A while ago I went back through some old photos from my "artsy photographer" days, and was kind of stunned at how much I loved their intimacy and raw, unfinished-ness.
This was before I got into more staged work with volunteer models, during my "cross-process all the films" phase. At the time, I didn't think much beyond random experimentation, and regarded most of my work as amateur-ish (it was) and therefore unremarkable.
But something about this unpolished, rougher version of myself speaks to me now; time and distance has made her a stranger. It's a bit like peeking into the window of a friend's house. I know her, but I don't *know* her, so I'm not inclined to judge.
I woke up to some cool news this morning, and I have to share!
“Back in the day” (ie. before kids), I was an aspiring fine art photographer. Most of my photographs from those days are listed with a stock agency, Arcangel Photos, that specializes in offbeat, artsy photography.
It’s been years since I’d sold anything, which isn’t surprising; my portfolio is old and very small compared to the professionals. I figured they’d retired my images, or shoved them to the back of a virtual drawer of search results somewhere, never to be seen again. But today, I got an email from royalties management, noting I’d sold an image.
That was a pleasant surprise in and of itself, but then I saw the publication and did a double take – it’s the cover of a French reprint of a Margaret Atwood novel!
I’m having a fangirl moment! Margaret Atwood has been one of my favorite authors since I was in college; heck, when I first read The Handmaid’s Tale, I was that young, aspiring photographer, living out of a one-bedroom apartment with my then-fiancé and two cats instead of two kids. What a rush!
And that’s the story of how I checked an item off my life list that I didn’t even know I had. 😀
I was going through old photographs after Dad passed with the intention of putting together a photo book, and came across some of my really old stuff.
It reminded me that Tim and I started dating 15 years ago. He was obviously my favorite subject, with a few dramatic selfies (which were not called selfies back then) thrown in for good measure. Man, we were young.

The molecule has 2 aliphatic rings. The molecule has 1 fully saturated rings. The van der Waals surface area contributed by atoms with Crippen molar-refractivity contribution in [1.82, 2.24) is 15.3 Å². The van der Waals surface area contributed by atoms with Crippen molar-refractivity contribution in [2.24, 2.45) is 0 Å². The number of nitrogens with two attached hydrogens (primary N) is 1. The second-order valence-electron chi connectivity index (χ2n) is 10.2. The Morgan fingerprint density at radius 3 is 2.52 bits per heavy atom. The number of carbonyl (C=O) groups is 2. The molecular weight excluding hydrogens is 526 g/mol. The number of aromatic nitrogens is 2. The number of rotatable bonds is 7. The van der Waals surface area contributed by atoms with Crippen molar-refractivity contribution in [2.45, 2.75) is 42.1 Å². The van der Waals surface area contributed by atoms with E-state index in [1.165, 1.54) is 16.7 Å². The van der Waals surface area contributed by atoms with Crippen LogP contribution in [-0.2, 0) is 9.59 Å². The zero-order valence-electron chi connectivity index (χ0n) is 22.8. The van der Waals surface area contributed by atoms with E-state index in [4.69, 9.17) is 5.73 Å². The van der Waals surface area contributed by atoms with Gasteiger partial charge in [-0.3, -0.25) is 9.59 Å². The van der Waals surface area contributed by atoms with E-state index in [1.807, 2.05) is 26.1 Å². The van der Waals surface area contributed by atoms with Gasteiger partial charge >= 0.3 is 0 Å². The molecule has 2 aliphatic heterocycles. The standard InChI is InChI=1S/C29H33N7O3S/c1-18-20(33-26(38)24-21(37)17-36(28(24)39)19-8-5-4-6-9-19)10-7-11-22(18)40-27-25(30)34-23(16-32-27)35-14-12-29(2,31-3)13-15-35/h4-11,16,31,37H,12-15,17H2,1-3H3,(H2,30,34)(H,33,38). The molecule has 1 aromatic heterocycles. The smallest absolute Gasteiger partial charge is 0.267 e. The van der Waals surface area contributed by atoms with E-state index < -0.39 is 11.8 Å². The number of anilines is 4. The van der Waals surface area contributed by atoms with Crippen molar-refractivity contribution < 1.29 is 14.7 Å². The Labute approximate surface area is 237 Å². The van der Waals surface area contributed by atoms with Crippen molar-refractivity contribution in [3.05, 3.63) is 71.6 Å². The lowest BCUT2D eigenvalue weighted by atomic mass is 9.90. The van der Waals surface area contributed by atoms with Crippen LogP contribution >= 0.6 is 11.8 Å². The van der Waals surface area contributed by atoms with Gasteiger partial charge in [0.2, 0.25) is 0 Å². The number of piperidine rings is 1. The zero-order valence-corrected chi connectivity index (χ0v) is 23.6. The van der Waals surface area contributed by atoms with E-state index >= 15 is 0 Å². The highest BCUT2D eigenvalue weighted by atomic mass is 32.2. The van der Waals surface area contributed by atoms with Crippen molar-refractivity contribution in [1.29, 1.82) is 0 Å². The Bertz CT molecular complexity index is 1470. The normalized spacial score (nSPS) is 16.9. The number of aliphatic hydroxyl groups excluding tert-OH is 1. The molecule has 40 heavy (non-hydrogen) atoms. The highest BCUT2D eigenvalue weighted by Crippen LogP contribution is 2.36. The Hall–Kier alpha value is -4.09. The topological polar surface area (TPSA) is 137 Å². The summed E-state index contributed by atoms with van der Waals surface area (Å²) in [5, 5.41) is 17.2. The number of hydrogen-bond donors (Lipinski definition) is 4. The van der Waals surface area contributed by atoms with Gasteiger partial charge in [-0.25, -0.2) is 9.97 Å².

Happy 15 years, love. Let’s make the most of all the years yet to come.
Shortly after we moved here, my parents bought the property next to ours and gave it to my brother, so today we decided to take a look around. At the back of the property are three junked cars that have been there for decades – an Oldsmobile, a Buick, and a Hudson. All of them have been stripped for parts, had their windshields shattered, are overgrown with trees and weeds, and are full of bullet holes from bored and/or disappointed hunters.
The last time I explored the land, I was a senior in college. I made these cars the subject of a photojournalism assignment. I think I got an A for conveying a sense of emotion and humanity without directly photographing a person.
I visited on three separate occasions in 2003 and 2004 as well. The cars lend themselves to high-contrast, black-and-white photos. Each time I go, I see some new detail I’d overlooked before.
This afternoon, I went back with my iPhone. The cars themselves haven’t changed much, but the photographs have. My eye probably has, too, thanks to the rebirth of square photography. Welcome to the age of Instagram.
I wonder what these cars will look like ten years from now. I wonder if I’ll still be drawn to them, and if so, I wonder what those photos will look like.
This post is only two months late in coming, but I had the good fortune to spend a week in London for work back in November. Here are some highlights, including yummy food, sights, and pics from a street art tour:
Could be a while…
Street art tour
Street art tour
Kathryn with tea
London at night
Mind the Gap